The Tundra Biome By Grant Precella, KyndelKellam & Marco Salas
What is the Tundra Biome? • Tundra is the coldest of all the biomes. • Tundra comes from the Finnish word tunturia, meaning treeless plain. • It is noted for its frost-molded landscapes, extremely low temperatures, little precipitation, poor nutrients, and short growing seasons.
Characteristics of Tundra • Extremely cold climate • Low biotic diversity • Simple vegetation structure • Limitation of drainage • Short season of growth and reproduction • Energy and nutrients in the form of dead organic material • Large population oscillations
Types of Tundra Biomes Arctic Tundrais located in the northern hemisphere, encircling the north pole and extending south to the coniferous forests of the taiga. The arctic is known for its cold, desert-like conditions. The growing season ranges from 50 to 60 days. The average winter temperature is -30° F, but the average summer temperature is 37-54° F which enables this biome to sustain life. Rainfall may vary in different regions of the arctic. Yearly precipitation, including melting snow, is 15 to 25 cm (6 to 10 inches). Soil is formed slowly. A layer of permanently frozen subsoil called permafrost exists, consisting mostly of gravel and finer material. When water saturates the upper surface, bogs and ponds may form, providing moisture for plants. There are no deep root systems in the vegetation of the arctic tundra, however, there are still a wide variety of plants that are able to resist the cold climate.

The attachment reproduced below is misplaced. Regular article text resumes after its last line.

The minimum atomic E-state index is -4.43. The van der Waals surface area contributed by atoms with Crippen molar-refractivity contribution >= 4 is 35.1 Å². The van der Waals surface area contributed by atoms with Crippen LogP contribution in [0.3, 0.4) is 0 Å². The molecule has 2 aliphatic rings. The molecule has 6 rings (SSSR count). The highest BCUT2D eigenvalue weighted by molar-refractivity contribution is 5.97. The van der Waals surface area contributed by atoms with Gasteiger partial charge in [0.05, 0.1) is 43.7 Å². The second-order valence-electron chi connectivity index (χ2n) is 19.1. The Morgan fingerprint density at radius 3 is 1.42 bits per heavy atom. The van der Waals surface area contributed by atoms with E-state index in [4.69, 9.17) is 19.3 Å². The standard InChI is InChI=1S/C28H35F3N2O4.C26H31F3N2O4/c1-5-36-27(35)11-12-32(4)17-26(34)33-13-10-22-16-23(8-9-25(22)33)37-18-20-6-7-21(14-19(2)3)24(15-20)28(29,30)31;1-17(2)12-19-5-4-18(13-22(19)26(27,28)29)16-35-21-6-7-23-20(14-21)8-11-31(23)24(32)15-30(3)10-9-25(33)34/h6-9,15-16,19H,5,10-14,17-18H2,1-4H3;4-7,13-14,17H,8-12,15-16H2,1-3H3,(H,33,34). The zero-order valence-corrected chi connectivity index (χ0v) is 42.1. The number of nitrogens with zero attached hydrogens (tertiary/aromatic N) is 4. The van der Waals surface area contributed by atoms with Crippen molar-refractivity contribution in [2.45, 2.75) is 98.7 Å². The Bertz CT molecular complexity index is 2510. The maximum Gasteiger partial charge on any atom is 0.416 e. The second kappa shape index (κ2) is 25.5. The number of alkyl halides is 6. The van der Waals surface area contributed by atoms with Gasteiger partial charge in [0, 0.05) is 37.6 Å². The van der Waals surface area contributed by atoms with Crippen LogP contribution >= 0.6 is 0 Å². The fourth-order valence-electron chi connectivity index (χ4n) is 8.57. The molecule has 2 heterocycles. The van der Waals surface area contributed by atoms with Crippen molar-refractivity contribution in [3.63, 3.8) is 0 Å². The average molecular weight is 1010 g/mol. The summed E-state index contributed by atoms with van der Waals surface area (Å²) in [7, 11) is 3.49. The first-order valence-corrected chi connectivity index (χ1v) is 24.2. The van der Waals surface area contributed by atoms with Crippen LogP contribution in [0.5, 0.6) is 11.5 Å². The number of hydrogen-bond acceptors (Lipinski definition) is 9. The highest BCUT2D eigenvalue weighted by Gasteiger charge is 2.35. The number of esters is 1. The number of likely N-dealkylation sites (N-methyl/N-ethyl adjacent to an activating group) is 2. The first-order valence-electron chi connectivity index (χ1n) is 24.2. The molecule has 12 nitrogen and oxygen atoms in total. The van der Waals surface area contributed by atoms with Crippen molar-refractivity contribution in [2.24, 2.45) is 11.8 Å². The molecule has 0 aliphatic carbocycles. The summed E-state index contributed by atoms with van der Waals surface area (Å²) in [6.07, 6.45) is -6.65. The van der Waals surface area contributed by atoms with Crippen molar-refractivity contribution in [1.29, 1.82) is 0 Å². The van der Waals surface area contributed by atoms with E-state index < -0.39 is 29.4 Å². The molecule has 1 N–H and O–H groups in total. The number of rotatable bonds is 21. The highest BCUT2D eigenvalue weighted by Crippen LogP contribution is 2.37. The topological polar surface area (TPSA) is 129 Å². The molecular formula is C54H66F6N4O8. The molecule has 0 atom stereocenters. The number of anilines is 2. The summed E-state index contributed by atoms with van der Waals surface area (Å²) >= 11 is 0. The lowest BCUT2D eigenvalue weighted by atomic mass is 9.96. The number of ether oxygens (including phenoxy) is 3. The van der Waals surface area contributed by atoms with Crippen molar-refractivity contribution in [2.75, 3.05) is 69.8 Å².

Types of Tundra Biomes Alpine Tundrais located on mountains throughout the world at high altitude where trees cannot grow. The growing season is approximately 180 days. The nighttime temperature is usually below freezing. Unlike the arctic tundra, the soil in the alpine is well drained. The plants, however, are very similar to those of the arctic ones.
Animals in the Tundra • Herbivorous mammals: lemmings, voles, caribou, arctic hares and squirrels • Carnivorous mammals: arctic foxes, wolves, and polar bears • Migratory birds: ravens, snow buntings, falcons, loons, ravens, sandpipers, terns, snow birds, and various species of gulls • Insects: mosquitoes, flies, moths, grasshoppers, blackflies and arctic bumble bees • Fish: cod, flatfish, salmon, and trout